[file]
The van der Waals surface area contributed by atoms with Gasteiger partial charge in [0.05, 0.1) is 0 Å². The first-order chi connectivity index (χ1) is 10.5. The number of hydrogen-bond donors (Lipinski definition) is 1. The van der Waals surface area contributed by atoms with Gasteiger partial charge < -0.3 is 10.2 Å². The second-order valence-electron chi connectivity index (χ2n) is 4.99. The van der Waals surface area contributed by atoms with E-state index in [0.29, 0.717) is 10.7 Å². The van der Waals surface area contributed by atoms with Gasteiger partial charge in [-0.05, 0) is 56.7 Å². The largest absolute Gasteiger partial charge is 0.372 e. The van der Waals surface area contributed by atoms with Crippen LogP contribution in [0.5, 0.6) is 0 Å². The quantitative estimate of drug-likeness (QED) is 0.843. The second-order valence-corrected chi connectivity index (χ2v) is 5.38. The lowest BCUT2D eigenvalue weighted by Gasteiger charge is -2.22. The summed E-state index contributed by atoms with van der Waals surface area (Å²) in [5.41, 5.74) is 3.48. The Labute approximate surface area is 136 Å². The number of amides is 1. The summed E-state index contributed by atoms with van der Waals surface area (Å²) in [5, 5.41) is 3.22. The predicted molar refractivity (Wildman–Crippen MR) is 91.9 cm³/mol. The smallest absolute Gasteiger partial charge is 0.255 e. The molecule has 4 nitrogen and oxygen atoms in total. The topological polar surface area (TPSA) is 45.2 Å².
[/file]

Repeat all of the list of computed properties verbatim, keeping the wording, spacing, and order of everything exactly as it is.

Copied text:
The van der Waals surface area contributed by atoms with Gasteiger partial charge in [0.05, 0.1) is 0 Å². The first-order chi connectivity index (χ1) is 10.5. The number of hydrogen-bond donors (Lipinski definition) is 1. The van der Waals surface area contributed by atoms with Gasteiger partial charge < -0.3 is 10.2 Å². The second-order valence-electron chi connectivity index (χ2n) is 4.99. The van der Waals surface area contributed by atoms with E-state index in [0.29, 0.717) is 10.7 Å². The van der Waals surface area contributed by atoms with Gasteiger partial charge in [-0.05, 0) is 56.7 Å². The largest absolute Gasteiger partial charge is 0.372 e. The van der Waals surface area contributed by atoms with Crippen LogP contribution in [0.5, 0.6) is 0 Å². The quantitative estimate of drug-likeness (QED) is 0.843. The second-order valence-corrected chi connectivity index (χ2v) is 5.38. The lowest BCUT2D eigenvalue weighted by Gasteiger charge is -2.22. The summed E-state index contributed by atoms with van der Waals surface area (Å²) in [5.41, 5.74) is 3.48. The Labute approximate surface area is 136 Å². The number of amides is 1. The summed E-state index contributed by atoms with van der Waals surface area (Å²) in [5, 5.41) is 3.22. The predicted molar refractivity (Wildman–Crippen MR) is 91.9 cm³/mol. The smallest absolute Gasteiger partial charge is 0.255 e. The molecule has 4 nitrogen and oxygen atoms in total. The topological polar surface area (TPSA) is 45.2 Å².